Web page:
At the height of the financial crisis, a survey by Harris Interactive revealed that just 11% of respondents had a positive view of the financial services industry. In an unsettling commentary on the state of our business, we tied with tobacco as being among the lowest-regarded of all industries. While the markets have started to rebound within the past year, the reputation of the financial industry—and the financial planning profession in general—has yet to fully recover.
At a time when consumers are in greater need of advice and guidance than ever, many investors are afraid or unwilling to turn to the financial services industry for help. Clients remain skeptical and suspicious of anything related to Wall Street, and that distrust has trickled down to their own financial advisors. Furthermore, the pervasive lack of trust has caused many advisors to lose sight of their original purpose—they may be systematically following a strategic business plan, but many have lost the enthusiasm and drive to provide authentic and meaningful service to their clients.
My prescription to overcome this malaise is to shift our focus from selling to serving. Serving is the true purpose and foundation of what we do; by connecting with clients on a deeper level, advisors will not only achieve personal fulfillment, but enhance the quality of their clients’ lives as well. I firmly believe it is possible—and necessary—to regain the trust of clients. But it will take courage and determination to get back to what I call the “art and heart” of the profession.
How Advisors Lost Their Way
In recent years, the “science” of the financial business has been the primary driver of success. In the midst of unprecedented economic turmoil, advisors felt compelled to buckle down and control what they could control. As a result, many stopped focusing on the aspects of their business that provide long-term fulfillment, and began operating in anticipation of what might happen next. Rather than acting with purpose, many advisors today are following a turn-key, methodical approach to client service. They are achieving the appropriate quantity of interactions, but most of these interactions are devoid of sentiment and meaning.
Most advisors have a system in place to track client contact. They strive for a certain number of “touches,” or interactions, every month. They send clients birthday cards and newsletters, and they track everything in a database with meticulous care. I recently spoke with an advisor who told me that he sent out some 300 hams to his clients this past Christmas. I challenged him to tell me what intention he was packaging up with those gifts, but he couldn’t answer—the gifts had become just another touch point, something to quantify.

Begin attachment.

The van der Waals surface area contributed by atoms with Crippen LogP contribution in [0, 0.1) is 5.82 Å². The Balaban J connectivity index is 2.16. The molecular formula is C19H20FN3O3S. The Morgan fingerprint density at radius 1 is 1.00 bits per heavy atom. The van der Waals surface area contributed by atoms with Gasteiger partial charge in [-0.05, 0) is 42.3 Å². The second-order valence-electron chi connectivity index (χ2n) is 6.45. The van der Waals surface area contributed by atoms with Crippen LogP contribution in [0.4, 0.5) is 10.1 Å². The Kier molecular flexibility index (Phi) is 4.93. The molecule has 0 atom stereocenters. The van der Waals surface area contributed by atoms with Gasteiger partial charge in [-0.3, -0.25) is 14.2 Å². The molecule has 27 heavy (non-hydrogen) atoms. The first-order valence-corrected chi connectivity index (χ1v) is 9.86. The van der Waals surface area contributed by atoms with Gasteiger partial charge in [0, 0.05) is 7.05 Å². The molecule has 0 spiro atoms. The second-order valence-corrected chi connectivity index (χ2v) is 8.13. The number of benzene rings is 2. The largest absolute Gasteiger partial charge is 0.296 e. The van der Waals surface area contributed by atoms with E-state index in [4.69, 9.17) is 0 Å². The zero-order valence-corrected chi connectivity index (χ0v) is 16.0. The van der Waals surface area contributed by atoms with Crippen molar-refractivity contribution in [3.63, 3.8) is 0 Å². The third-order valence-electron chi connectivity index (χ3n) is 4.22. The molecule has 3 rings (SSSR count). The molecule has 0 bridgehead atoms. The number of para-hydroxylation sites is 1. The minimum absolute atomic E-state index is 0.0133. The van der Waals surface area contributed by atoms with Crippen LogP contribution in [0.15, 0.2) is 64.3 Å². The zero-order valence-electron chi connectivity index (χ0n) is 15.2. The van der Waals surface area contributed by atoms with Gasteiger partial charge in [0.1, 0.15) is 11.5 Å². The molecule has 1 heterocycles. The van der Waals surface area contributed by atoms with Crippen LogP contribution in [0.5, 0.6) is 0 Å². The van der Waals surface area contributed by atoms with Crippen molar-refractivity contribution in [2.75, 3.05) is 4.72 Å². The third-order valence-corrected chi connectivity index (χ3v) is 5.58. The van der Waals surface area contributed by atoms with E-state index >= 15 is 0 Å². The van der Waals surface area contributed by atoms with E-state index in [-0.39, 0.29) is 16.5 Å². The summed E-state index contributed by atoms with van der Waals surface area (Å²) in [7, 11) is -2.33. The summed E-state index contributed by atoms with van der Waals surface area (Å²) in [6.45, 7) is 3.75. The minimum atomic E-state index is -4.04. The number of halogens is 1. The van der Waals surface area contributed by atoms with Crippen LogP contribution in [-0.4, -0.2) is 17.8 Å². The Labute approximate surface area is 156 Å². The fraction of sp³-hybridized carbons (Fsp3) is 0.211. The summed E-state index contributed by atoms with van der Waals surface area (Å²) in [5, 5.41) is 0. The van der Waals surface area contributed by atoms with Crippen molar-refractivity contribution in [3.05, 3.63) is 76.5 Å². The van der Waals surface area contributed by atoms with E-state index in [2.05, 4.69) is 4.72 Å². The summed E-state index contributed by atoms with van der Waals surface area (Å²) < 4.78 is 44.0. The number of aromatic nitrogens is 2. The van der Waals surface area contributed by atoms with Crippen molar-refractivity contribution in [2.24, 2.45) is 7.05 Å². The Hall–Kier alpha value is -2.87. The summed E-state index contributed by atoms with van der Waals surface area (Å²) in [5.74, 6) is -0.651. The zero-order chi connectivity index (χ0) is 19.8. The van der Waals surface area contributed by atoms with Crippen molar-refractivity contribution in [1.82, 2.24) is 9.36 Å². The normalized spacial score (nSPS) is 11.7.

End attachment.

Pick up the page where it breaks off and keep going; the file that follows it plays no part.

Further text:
The point is, if you are acting without purpose the effort is meaningless. Clients can see through pretense, and they may perceive it as an empty gesture. Genuinely thank your clients for their businesses and for placing their trust in you, without expecting anything in return. If your intentions are genuine, your clients will repay you with their loyalty.
The science of the business has begun to outweigh the spirit of the profession, or what I call “art.” I liken this phenomenon to a pendulum—on one side is “science,” and on the other, “art.” The two extremes of the pendulum can be related to the left and right hemispheres of the brain. The left side of the brain is the source of our analytical self, which is focused on numbers and logic. The right side of the brain is the source of our creativity, art, empathy and purpose. In order to avoid repeating the mistakes of the past, we must allow the pendulum to follow its natural swing, resting somewhere between science and art.
One is not more important than the other—using our whole brain is necessary to achieve balance in our personal and professional lives. Likewise, finding balance between the art and science of our business will be vital to regaining clients’ trust and repairing the financial industry’s troubled reputation.
Why Heart Matters
Your clients value you for who you are, perhaps even more than for what you know. You likely won’t serve your clients best if you are convinced that your value lies solely in your ability to pick investments. There may be other advisors with the same experience and expertise, but your clients will be more likely to trust in your advice through the ups and downs of the market if they are able to build a meaningful relationship with you.
Sports are a great example of why heart matters. Even the best athletes at the top of their game won’t succeed if their hearts aren’t in it. They can make all the right moves, run the fastest, hit the hardest, but if they aren’t truly engaged in what they are doing, and doing it for the right reasons, they will never become the best they can be. Similarly, if you are meeting all of your business objectives, but doing so without authenticity and purpose, you may not be able to truly make a difference in your clients’ lives. If your service doesn’t come from the heart, then what makes it rewarding?
Putting the “Why” Back Into Your Job
Friedrich Nietzsche said, “He who has a why to live for can bear almost any how.” Advisors need to ask themselves why they got into this profession in the first place, and where their true passion lies. Without knowing the reason behind your actions, all of your business tactics are devoid of purpose and significance. I’ve found that by focusing on the why first and the how second, the profitability of your business will come naturally because you will provide better service for your clients and earn their long-term trust.